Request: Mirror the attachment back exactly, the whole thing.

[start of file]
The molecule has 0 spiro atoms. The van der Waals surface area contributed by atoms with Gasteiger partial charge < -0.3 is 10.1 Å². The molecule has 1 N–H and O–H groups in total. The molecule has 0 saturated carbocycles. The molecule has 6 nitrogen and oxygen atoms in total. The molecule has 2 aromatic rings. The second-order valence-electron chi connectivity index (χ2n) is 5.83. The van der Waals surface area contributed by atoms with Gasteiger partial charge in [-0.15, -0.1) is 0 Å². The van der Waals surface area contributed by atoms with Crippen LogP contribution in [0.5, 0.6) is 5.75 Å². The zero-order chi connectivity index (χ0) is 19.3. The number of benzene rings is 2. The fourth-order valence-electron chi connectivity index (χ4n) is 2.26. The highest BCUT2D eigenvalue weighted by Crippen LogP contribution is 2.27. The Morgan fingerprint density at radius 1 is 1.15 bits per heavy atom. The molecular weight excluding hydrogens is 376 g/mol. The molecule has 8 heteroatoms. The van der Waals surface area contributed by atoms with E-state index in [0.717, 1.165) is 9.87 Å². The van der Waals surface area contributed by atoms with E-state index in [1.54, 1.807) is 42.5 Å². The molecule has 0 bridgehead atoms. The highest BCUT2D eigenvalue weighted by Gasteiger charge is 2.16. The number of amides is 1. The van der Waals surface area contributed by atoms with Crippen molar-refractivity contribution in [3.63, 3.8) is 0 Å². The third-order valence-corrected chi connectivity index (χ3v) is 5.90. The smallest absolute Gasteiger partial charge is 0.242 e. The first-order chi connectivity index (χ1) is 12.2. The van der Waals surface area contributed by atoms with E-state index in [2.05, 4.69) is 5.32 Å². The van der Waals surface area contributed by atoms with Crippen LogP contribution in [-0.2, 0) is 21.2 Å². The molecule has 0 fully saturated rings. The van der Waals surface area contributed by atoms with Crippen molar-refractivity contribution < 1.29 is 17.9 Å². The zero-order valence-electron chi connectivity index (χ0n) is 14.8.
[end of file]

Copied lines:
The molecule has 0 spiro atoms. The van der Waals surface area contributed by atoms with Gasteiger partial charge < -0.3 is 10.1 Å². The molecule has 1 N–H and O–H groups in total. The molecule has 0 saturated carbocycles. The molecule has 6 nitrogen and oxygen atoms in total. The molecule has 2 aromatic rings. The second-order valence-electron chi connectivity index (χ2n) is 5.83. The van der Waals surface area contributed by atoms with Gasteiger partial charge in [-0.15, -0.1) is 0 Å². The van der Waals surface area contributed by atoms with Crippen LogP contribution in [0.5, 0.6) is 5.75 Å². The zero-order chi connectivity index (χ0) is 19.3. The number of benzene rings is 2. The fourth-order valence-electron chi connectivity index (χ4n) is 2.26. The highest BCUT2D eigenvalue weighted by Crippen LogP contribution is 2.27. The Morgan fingerprint density at radius 1 is 1.15 bits per heavy atom. The molecular weight excluding hydrogens is 376 g/mol. The molecule has 8 heteroatoms. The van der Waals surface area contributed by atoms with E-state index in [0.717, 1.165) is 9.87 Å². The van der Waals surface area contributed by atoms with E-state index in [1.54, 1.807) is 42.5 Å². The molecule has 0 bridgehead atoms. The highest BCUT2D eigenvalue weighted by Gasteiger charge is 2.16. The number of amides is 1. The van der Waals surface area contributed by atoms with Crippen molar-refractivity contribution in [3.63, 3.8) is 0 Å². The third-order valence-corrected chi connectivity index (χ3v) is 5.90. The smallest absolute Gasteiger partial charge is 0.242 e. The first-order chi connectivity index (χ1) is 12.2. The van der Waals surface area contributed by atoms with E-state index in [2.05, 4.69) is 5.32 Å². The van der Waals surface area contributed by atoms with Crippen LogP contribution in [-0.2, 0) is 21.2 Å². The molecule has 0 fully saturated rings. The van der Waals surface area contributed by atoms with Crippen molar-refractivity contribution < 1.29 is 17.9 Å². The zero-order valence-electron chi connectivity index (χ0n) is 14.8.